Shadowy atmosphere, seedy characters, pulp philosophy, and cynicism as thick as smoke: there’s nothing like film noir. As America returned from World War II, the national unconscious gave rise to a new breed of crime picture, populated by gumshoes, femmes fatales, and fall guys whose labyrinthine entanglements—captured in lush chiaroscuro cinematography—expressed a dark fatalism never before seen on the big screen. Where other Hollywood movies sought to recreate the magic of dreams, film noir aimed for the seductive danger of nightmares. Featuring some of the genre’s most ingenious directors (Edgar G. Ulmer, Otto Preminger, Henry Hathaway, Jules Dassin) and most magnetic stars (John Garfield, Veronica Lake, Burt Lancaster, Ida Lupino), this sampler will lead you down a few of noir’s darkest alleys.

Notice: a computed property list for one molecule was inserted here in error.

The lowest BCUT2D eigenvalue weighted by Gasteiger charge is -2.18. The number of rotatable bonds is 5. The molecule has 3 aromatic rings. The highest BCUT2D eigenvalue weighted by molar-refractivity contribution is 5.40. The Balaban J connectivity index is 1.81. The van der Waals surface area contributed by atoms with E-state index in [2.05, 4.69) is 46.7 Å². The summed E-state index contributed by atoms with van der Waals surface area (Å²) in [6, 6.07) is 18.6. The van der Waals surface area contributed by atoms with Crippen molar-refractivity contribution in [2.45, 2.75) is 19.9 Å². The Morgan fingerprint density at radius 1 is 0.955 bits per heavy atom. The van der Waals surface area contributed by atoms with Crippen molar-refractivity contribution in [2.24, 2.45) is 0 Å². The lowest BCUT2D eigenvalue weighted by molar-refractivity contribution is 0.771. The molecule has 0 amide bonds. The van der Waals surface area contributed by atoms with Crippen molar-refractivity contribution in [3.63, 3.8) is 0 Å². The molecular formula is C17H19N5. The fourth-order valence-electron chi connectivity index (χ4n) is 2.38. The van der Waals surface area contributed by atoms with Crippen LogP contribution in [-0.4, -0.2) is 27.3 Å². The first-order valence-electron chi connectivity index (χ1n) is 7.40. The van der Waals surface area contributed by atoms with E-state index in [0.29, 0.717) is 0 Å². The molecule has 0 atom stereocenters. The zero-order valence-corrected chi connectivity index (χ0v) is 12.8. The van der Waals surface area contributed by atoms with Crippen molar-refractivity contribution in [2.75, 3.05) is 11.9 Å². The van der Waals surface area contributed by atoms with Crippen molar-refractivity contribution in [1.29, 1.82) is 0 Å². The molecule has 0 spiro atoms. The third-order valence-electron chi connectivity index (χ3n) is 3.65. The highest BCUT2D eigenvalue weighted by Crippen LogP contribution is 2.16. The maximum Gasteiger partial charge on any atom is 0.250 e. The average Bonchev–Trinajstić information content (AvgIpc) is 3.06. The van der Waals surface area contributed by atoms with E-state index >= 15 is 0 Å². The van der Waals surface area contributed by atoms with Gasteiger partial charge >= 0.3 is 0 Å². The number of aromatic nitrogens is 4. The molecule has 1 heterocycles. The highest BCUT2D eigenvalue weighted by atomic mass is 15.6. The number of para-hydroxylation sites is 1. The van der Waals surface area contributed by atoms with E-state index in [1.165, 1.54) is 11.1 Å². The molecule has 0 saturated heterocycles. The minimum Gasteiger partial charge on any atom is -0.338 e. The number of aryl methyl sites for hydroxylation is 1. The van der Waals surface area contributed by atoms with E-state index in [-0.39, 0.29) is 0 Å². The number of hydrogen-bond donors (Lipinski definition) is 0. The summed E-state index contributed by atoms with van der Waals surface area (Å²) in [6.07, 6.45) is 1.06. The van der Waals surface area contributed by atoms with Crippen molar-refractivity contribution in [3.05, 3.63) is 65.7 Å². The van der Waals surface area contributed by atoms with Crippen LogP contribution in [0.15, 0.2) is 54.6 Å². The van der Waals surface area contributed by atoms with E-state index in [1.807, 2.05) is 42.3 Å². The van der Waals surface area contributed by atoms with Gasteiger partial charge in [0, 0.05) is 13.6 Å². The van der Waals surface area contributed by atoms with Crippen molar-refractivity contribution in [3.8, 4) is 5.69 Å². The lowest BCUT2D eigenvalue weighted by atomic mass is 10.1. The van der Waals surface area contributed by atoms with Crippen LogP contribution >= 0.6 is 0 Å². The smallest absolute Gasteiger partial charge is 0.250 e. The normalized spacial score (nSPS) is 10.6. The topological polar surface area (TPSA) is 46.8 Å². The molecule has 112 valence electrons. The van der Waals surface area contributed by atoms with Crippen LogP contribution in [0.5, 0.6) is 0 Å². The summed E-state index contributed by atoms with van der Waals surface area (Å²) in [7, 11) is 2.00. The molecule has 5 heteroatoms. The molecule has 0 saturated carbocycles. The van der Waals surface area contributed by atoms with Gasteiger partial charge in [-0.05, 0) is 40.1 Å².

Directed by Edgar G. Ulmer • 1945 • United States
Starring Tom Neal, Ann Savage
From Poverty Row came a movie that, perhaps more than any other, epitomizes the dark fatalism at the heart of film noir. As he hitchhikes his way from New York to Los Angeles, a down-on-his-luck nightclub pianist ...